Grudge match is a genuine must-see
The Russian campers started the pre-Poland v Russia group A match warm-up in earnest at Camp Wok in Warsaw. At 11am on Sunday morning - two days ahead of tonight's kick-off which could determine co-host Poland's Euro 2012 future, the all-day BBQ was ignited and from the motor homes and tents that fly the Russian tricolour, the half-naked party-goers carried a stockpile of vital ingredients to the cooking pit - supplements to boost constitutions ahead of the showdown with their estranged Baltic neighbour: red meat, a few brunch-time beers and two bottles of Jack Daniels. Naturally, one of the happy campers whacked up the Russian techno, causing the Polish staff at this otherwise gentle site to wince.
I observed the proceedings from my corner pitch where I have been poring over maps of Poland and Ukraine, struggling to work out how best to navigate to all the games I have been afforded by Uefa. I have decided to stay in Warsaw for longer than initially planned because the opportunity of observing a Russia-Poland grudge match is a lifetime experience one cannot bear to miss.
Moreover, the Russian team under coach Dick Advocaat are playing jaw-dropping attacking football and it will be thrilling to watch what kind of resistance the Polish squad and the army of Polska faithful can muster. Can the underdogs play to football's romantic strengths and pull off the impossible? I think so, but my Polish hosts are in no mood for whimsical optimism from a wayfaring neutral. Poland midfielder Kamil Grosicki summed up the East European derby succinctly: 'It is one of those games - against Russia or Germany - where, speaking colloquially, you have to leave your guts on the pitch.'
The Polish character has been forged by centuries of upheaval and the result is a fateful outlook, more so among the older generations, who have lived through the post-WWII events up to the fall of communism in 1990. War, holocaust, occupation and partition, Nazi and Stalinist rule, Solidarity and now EU membership have all rolled across this serene, enchanting land which often creaks with melancholy. The Poles by nature are warm, modest, hospitable and political. Most are football-mad. They are also realists and perhaps they are right in believing Franciszek Smuda's men are not up to the challenge of causing an upset.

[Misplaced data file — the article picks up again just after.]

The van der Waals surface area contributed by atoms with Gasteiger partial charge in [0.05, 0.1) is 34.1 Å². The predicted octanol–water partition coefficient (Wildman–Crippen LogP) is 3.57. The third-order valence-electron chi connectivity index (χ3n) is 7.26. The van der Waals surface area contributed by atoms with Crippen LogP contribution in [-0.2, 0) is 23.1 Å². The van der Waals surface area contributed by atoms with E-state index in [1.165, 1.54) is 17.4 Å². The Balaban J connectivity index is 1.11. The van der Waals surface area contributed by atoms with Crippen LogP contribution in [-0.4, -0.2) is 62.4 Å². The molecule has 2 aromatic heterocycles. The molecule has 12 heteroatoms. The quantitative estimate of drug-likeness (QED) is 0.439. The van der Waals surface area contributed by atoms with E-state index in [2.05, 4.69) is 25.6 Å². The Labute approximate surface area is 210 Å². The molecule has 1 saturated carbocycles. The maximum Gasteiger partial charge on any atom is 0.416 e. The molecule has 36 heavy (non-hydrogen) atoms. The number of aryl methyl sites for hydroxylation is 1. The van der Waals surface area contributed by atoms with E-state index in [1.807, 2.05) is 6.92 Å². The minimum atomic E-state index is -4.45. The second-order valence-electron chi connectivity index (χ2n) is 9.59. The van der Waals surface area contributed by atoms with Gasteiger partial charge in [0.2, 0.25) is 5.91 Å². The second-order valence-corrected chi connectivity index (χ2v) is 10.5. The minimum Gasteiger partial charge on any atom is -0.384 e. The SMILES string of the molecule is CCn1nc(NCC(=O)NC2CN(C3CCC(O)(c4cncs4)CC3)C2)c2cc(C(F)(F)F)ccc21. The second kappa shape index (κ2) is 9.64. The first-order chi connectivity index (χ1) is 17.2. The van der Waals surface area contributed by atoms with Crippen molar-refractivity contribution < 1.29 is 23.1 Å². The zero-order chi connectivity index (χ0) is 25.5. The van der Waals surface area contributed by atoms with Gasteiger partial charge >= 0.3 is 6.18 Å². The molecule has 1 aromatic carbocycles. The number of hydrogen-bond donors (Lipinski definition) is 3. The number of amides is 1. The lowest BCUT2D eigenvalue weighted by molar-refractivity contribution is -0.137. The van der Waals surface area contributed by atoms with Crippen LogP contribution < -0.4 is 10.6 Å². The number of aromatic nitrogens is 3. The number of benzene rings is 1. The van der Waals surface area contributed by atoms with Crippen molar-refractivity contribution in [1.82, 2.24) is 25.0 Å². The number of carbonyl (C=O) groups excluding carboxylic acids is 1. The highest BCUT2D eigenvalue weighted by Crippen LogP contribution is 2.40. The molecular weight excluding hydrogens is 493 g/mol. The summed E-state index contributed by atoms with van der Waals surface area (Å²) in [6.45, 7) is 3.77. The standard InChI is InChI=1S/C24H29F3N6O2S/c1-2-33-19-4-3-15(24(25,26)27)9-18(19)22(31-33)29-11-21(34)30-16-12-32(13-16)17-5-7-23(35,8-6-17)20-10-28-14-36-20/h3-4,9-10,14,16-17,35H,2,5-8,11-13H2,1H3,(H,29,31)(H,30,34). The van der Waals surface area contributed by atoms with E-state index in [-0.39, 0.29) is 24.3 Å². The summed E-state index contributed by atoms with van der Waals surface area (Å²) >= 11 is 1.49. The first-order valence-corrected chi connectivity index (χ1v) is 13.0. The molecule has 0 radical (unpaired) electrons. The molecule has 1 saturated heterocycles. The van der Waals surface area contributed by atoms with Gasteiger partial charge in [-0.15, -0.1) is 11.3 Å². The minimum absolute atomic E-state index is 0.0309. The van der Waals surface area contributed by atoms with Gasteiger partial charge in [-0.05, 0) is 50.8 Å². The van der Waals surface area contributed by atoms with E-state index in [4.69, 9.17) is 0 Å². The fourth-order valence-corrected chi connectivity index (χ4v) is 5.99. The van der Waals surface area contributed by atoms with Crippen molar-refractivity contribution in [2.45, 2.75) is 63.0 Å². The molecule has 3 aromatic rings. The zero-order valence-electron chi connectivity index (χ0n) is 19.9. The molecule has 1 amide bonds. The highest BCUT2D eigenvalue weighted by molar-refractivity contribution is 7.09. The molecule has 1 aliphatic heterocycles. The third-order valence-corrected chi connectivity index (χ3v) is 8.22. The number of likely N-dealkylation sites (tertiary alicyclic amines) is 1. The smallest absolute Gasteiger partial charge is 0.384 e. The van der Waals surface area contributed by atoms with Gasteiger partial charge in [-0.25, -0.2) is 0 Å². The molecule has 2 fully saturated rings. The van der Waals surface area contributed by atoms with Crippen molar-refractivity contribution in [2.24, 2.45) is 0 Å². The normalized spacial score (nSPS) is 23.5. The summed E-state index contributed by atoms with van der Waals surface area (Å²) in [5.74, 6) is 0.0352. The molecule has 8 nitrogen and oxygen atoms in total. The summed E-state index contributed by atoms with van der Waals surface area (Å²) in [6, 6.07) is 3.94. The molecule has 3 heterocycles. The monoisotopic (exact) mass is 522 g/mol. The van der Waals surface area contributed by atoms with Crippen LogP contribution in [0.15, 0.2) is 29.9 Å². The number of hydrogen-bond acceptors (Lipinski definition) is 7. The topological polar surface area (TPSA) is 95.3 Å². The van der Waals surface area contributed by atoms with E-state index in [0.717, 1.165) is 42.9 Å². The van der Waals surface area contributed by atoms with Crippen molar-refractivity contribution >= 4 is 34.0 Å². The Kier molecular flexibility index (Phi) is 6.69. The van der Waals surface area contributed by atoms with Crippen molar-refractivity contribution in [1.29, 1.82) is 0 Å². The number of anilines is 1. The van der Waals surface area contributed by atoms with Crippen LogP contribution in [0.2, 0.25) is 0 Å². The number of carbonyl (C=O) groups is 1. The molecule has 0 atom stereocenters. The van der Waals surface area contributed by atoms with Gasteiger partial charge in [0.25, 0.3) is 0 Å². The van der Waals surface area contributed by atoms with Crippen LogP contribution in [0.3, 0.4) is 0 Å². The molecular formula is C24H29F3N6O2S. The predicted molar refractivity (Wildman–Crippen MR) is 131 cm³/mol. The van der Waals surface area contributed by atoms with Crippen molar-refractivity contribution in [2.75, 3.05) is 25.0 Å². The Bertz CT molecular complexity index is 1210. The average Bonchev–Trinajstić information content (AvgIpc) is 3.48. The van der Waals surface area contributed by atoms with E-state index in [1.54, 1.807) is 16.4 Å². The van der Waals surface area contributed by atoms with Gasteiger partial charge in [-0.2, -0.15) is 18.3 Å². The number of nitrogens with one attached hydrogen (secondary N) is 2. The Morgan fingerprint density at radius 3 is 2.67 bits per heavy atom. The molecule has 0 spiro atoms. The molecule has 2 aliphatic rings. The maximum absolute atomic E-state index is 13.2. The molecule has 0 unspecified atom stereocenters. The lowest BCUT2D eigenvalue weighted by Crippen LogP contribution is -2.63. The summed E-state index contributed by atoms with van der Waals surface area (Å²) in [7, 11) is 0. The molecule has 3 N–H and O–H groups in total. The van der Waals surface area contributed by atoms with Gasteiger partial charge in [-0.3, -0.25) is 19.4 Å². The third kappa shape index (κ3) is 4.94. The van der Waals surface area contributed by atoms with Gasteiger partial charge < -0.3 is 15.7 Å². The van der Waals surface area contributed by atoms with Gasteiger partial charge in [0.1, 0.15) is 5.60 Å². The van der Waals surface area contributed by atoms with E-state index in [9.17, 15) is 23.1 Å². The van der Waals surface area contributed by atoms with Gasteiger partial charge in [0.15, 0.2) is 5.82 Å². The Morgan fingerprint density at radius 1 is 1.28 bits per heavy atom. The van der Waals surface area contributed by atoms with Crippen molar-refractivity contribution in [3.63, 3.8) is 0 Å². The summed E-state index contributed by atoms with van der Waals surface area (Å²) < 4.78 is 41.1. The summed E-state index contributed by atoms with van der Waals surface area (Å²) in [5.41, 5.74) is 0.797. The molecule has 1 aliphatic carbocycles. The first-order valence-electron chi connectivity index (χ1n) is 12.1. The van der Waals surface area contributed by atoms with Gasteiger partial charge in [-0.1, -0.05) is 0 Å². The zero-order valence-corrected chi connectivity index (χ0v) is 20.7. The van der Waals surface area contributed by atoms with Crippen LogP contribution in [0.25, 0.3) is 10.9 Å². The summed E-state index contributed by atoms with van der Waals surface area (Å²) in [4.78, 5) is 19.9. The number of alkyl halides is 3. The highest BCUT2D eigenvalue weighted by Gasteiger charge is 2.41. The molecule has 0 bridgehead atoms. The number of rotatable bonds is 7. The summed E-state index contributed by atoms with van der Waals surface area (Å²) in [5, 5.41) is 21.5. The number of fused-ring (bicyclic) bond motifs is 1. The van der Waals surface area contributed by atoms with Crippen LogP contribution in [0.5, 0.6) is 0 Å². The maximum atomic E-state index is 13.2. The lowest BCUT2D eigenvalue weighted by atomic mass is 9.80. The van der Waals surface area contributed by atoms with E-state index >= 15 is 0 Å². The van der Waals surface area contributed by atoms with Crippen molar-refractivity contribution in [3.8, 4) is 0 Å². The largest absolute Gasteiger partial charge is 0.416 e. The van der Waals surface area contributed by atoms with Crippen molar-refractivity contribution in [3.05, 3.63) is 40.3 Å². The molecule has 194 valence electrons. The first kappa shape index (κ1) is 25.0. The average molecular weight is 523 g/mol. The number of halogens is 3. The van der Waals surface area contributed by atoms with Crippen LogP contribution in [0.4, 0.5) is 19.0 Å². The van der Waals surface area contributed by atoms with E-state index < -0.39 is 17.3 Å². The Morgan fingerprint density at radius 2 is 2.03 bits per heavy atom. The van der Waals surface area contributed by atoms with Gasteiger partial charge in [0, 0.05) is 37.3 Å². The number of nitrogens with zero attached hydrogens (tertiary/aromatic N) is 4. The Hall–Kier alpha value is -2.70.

But being overturned by the Russians on home soil is not the only concern. The footage of Russian fans attacking Polish stewards during the first game against the Czechs has caused alarm. 'I am really worried about violence erupting,' said Lucas, a volunteer at the Fan Zone in central Warsaw. 'There is so much rivalry with Russia, so much - how do you say in English?' Baggage? I offered. 'Yes, this. I really think there will be trouble,' he said.
There is a level of surrealism here in the Polish capital. Fan culture is being encouraged and the massed ranks of jumping Germans punching the air and chanting 'Deutschland! Deutschland!' after their 1-0 win over Portugal drew curious looks from locals. Poland's fate since 1939 simmers away in one's conscience. Warsaw is home to ghostly flashbacks of headlines and TV news and classroom textbooks. Every footstep throws up grit and dust from a tragic age and every tourist attraction is a memorial to the adversities that have befallen this riverside metropolis.
'This is my city and I love it despite all these ugly grey housing blocks,' explained Lucas as we walked through the foyer of 'Stalin's present', the gargantuan Palace of Culture . 'But we have this,' he said as we came out into the street, pointing to the Warsaw Spire, a skyscraper nearing the end of its construction. Warsaw is slowly becoming comfortable with its 21st century confidence, thanks mostly to EU status, and though the level of construction is minuscule compared with the view from my Beijing apartment window, the rising skyline is impressive. Many of the antiquated streets possess the same appeal as London, New York and Berlin with buskers, galleries, boutiques, cafe-bars, brooding students and the palatable purpose of a cultural capital in the remaking.
With the Russian techno creeping up to 11 on the stereo and the burgers and bourbon taking effect at Camp Wok, I left to watch the bronzed Italian and Spanish football gods duel in the alien climate on the chilly Baltic coast, and then like everyone else this side of Prague, I went in search of my Irish heritage in the Fan Zone to watch the bhoys in green take on Croatia. But the Warsaw heavens opened and Irish roots disbursed and emerald dreams of progression were all but washed away. Still, I mused, the rain should douse the BBQ flames and cool a few heads back at a sodden Camp Wok.